our everyday life

Grassland Ecosystem in India

by Ethan Shaw, studioD

Stretching from the world’s loftiest mountains to sultry coastal swamps, the Indian landscape is wonderfully diverse -- just like the country’s cultural makeup. India harbors plenty of scrubland, dry woodland and moist evergreen forest, but among its most unique and precious ecosystems are widely scattered grasslands. Threatened nearly everywhere by human development, some of these communities historically supported remarkable wildlife assemblages.

Terai-Duar Grasslands

India's Kaziranga National Park lies in the Terai-Duar grasslands.

Some of the world’s most remarkable grasslands once carpeted large tracts of the floodplains of rivers rolling out of the Himalayas onto the Indo-Gangetic Plain -- mainly composed of alluvial sediments -- between the Yamuna and Brahmaputra drainages. Most of these grasslands have been lost to agriculture. Depositions of silt during seasonal monsoon floods and the gradient of alluvial terraces establish a patchwork of swamp woods and wet grasslands of different types, which transition to sal forest in the foothills. Both tall and short grasses are found here. The “kans,” or elephant-grass belt of floodplain flats and low terraces, constitute the world’s tallest grasslands, forming towering thickets that may exceed 6 meters (20 feet) in height.

Wildlife Hotspot

The Terai-Duar grasslands are crucial refuge for Bengal tigers.

The Terai-Duar floodplain grasslands historically supported large numbers of big game, and remnant populations of one-horned rhinoceros, Asian elephant, gaur, nilgai, water buffalo, an impressive diversity of deer, pygmy hogs and Bengal tigers persist in highly scattered refuges such as Dudwha National Park in Uttar Pradesh and Kaziranga National Park along the Brahmaputra in Assam. Sheltering in tallgrass thickets, rhinos and other grazers keep other grasslands close-cropped, forming natural lawns called “chaurs.” Tigers melt into the tallgrass, finding rich pickings among the Terai-Duar’s ungulate masses. Kaziranga -- the preeminent global reserve for one-horned rhinos and wild Asiatic water buffalo -- boasts the world’s densest tiger population.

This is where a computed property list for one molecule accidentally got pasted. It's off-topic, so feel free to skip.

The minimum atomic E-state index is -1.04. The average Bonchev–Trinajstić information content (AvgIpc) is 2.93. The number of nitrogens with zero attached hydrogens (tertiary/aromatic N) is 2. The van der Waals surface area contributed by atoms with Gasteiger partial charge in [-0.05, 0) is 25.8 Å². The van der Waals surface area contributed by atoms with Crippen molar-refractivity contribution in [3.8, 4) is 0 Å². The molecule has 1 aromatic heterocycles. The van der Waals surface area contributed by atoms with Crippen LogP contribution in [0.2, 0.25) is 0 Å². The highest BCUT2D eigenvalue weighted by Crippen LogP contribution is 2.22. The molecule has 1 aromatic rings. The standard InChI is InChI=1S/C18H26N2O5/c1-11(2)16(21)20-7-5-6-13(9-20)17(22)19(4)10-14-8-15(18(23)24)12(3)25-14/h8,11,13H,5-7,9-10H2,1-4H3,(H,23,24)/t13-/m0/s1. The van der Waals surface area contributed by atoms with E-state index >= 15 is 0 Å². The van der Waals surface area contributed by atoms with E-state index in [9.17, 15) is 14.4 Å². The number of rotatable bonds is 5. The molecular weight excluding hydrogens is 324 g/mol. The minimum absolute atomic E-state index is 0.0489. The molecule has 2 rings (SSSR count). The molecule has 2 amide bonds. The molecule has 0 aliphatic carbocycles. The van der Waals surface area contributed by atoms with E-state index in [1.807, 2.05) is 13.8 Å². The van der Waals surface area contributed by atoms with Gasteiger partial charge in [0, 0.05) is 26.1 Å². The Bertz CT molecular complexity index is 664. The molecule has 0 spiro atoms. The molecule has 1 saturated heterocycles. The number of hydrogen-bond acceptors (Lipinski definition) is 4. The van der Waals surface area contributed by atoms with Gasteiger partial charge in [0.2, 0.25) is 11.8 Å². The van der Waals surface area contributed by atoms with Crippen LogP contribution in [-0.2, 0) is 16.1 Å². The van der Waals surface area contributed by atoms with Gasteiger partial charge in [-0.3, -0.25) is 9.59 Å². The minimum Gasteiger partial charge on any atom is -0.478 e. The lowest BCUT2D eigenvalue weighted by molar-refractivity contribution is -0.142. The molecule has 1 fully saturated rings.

Other Low Grasslands

Indian wolves pursue blackbuck in semi-arid grasslands.

While the Turai-Duar grasslands are mainly maintained by regular flooding, other grassland ecosystems in India have developed on the fringes of lowland desert and semi-desert, under the influence of prolonged seasonal drought and, in places, chronic heavy grazing of livestock. Arid grasslands, for example, fringe the Rann of Kutch in northwestern India, where the Luni River descends out of the Aravalli Hills to a complex of desert and seasonal salt marsh inland of the Gulf of Kachchh. These parched, saline plains support a surprising diversity of large mammals, most notably the Asiatic wild ass, but also blackbuck, nilgai and chinkara; carnivores include the Indian wolf, striped hyena and caracal. Wolves and blackbuck also enact their age-old predator-prey dance upon the grasslands of Velavadar National Park, set near the Gulf of Cambay coast. The park’s open country also provides critical habitat for other grassland specialists, such as the lesser florican and harrier hawks, which gather here in their greatest global roost.

Montane Grasslands

The Himalayas include rich subalpine and alpine meadows.

A world away from sun-baked semi-desert steppe and steaming floodplain tallgrass, mid- and high-elevation meadows in India’s mountain ranges and highland plateaus represent an entirely different grassland environment. Native grasses in the Himalayas -- the world’s greatest mountain range, formed from ongoing tectonic buckling -- include fescues and tussocks, which tend to intermix with a rich herb groundcover. The alpine meadows and shrublands of the eastern Himalaya, stretching from the Kali Gandaki Gorge to Myanmar, are particularly botanically diverse, boasting more than 7,000 species of plants. Typical creatures include Himalayan marmots -- hunted by black eagles and Himalayan brown bears -- as well as several large grazers, including nimble blue sheep and hulking takin. Also notable are the highland “shola” grasslands of the Western Ghats, one of the scarps marking the edge of the Deccan Plateau. These glades are intermixed with tropical forests and apparently perpetuated by the action of frost and fire at elevations mainly above 1700 meters (5,576 feet).

About the Author

Ethan Shaw is a writer and naturalist living in Oregon. He has written extensively on outdoor recreation, ecology and earth science for outlets such as Backpacker Magazine, the Bureau of Land Management and Atlas Obscura. Shaw holds a Bachelor of Science in wildlife ecology and a graduate certificate in geographic information systems from the University of Wisconsin.

Photo Credits

  • Anup Shah/Photodisc/Getty Images